The Human Figure in Islamic Art - Holy Men, Princes, and Commoners
November 24, 2017, to May 13, 2018
The exhibition as well as the catalogue have been received in an overwhelmingly positive manner by the Danish media which can be seen in the huge interest in reviews and articles published since the opening of the exhibition in November. Read the reviews in Danish here.
A one page review of the exhibition catalogue, written by Robert Irwin in the February issue of the Art Newspaper Review, “Books”, can be read here.
Read a review of the exhibition catalogue here written by Daniel C. Waugh, University of Washington (Seattle), in the publication THE SILK ROAD (the journal of the Silkroad Foundation), pp. 163-166, also available in full on Archnet.
The special exhibition The Human Figure in Islamic Art — Holy Men, Princes, and Commoners presents 75 masterpieces from large parts of the classical Islamic world to about 1850. All of them feature human figures.
Many people believe that it is not permitted to depict human figures in the Islamic cultural sphere. This is a qualified truth, however. While some Muslims have criticized and even destroyed human depictions, considering them to be idols, others have from the very earliest period commissioned works of art with human figures as an essential element. They appear on everything from utility ware such as ceramic dishes, inlaid metalwork, and textiles to architecture. Human figures are especially found, however, on the detailed miniature paintings that illustrate manuscripts or are independent works of art.
The exhibition focuses primarily on the different ways in which the human figure has been used in Islamic art, from an ornament and symbol to scientific diagrams, narrative illustrations, and independent paintings or drawings. The exhibition’s works of art were mainly made for the highest social strata in the Muslim world, and a dominant theme is “The Prince and the Court,” which features both actual portraits of rulers and depictions of the princes’ public and more relaxed, private life.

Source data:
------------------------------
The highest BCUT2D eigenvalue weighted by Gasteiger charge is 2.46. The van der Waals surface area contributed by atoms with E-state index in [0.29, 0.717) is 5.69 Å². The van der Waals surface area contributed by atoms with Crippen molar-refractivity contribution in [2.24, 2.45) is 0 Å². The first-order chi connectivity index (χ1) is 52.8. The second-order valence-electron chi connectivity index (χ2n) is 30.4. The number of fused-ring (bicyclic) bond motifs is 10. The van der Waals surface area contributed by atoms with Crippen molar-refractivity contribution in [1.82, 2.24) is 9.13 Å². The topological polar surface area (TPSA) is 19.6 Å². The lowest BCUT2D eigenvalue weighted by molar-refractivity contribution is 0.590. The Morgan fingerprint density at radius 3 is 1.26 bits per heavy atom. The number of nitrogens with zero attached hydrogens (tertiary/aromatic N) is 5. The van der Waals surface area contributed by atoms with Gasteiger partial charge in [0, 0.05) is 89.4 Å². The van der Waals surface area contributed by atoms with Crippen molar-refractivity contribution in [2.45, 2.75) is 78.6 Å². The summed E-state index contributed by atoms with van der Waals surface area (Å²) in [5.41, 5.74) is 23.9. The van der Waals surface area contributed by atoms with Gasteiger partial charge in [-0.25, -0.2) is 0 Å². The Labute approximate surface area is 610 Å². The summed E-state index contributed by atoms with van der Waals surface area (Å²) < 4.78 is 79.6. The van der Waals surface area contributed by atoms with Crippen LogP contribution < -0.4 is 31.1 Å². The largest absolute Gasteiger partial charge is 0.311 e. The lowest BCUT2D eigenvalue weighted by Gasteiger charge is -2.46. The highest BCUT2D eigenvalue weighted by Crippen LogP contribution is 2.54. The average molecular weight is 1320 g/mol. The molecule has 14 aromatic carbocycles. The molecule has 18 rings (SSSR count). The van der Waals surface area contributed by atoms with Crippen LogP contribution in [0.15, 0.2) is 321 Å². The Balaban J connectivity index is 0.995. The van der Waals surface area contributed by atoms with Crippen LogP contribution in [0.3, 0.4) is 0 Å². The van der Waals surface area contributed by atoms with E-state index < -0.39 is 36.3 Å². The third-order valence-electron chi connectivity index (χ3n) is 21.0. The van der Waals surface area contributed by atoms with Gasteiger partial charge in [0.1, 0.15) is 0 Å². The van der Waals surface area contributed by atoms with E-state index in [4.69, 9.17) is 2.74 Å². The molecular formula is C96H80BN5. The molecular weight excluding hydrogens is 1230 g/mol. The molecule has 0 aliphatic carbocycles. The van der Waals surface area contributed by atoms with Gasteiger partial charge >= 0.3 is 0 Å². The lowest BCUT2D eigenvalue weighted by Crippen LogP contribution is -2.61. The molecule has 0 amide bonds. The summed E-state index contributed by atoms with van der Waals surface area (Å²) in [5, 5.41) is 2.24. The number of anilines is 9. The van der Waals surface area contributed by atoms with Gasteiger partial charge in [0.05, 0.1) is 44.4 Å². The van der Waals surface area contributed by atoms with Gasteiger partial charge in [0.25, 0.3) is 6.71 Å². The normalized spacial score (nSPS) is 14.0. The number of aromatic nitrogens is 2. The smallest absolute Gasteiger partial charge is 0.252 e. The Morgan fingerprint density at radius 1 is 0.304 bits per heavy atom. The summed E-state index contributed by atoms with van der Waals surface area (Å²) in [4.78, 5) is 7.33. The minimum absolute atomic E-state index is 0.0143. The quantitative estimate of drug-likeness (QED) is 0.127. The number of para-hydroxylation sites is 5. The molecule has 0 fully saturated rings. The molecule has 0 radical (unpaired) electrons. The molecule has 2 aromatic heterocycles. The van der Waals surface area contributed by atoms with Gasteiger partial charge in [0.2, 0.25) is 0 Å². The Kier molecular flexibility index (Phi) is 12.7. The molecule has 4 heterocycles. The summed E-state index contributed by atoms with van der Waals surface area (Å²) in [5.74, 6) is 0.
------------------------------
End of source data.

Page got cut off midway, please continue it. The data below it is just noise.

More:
“The Religious Sphere” presents depictions of many of the men and women that Islam has in common with Judaism and Christianity, for example Noah, King Solomon, and Jesus and the Virgin Mary. The Prophet Muhammad is also found on several paintings, as are the many people who in later periods dedicated their lives to God.
The exhibition features themes such as “Depictions of Women” and “Exotic and Supernatural Beings,” and in many cases it is striking that there is not a great difference between how depictions of the human figure appear in the Islamic world and in the West. The theme “Love” thus presents examples of infatuation, unrequited love, erotic desire, and love of God.
All of the works on exhibit are from the museum’s own collection. Several are new acquisitions and are presented here for the first time.
In conjunction with the exhibition, the David Collection has issued a richly illustrated catalogue in collaboration with Strandberg Publishing. See the link to the press release here. The authors are the David Collection’s director, Kjeld von Folsach, and its senior curator, Joachim Meyer. The catalogue moreover features a chapter by Professor Jakob Skovgaard-Petersen, University of Copenhagen, who considers the human figure in the Islamic world from a modern perspective.
The catalogue can be purchased in the museum shop for DKK 300. The shop also sells an exhibition poster for DKK 40 and a number of post cards with motifs from a selection of the works on display.
The music played in sequences in the exhibition rooms is the following:
Soliman Gamil, “Sufi Dialogue, The Egyptian Music”, 1989
Abdel Karim Ensemble & Abdel Karim, “Taksim Ud, Joyas De La Música Culta Árabe”, 2001
David Ellenbogen, Host, “Anirban Dasgupta and Indrajit Roy Chowdhury and NYC Radio Live”, 2015
Munir Bashir, “Al-Mawlawi, Méditations”, 1996
The exhibition will be open from November 24, 2017, to May 13, 2018.
Admission to the museum and the special exhibition is free.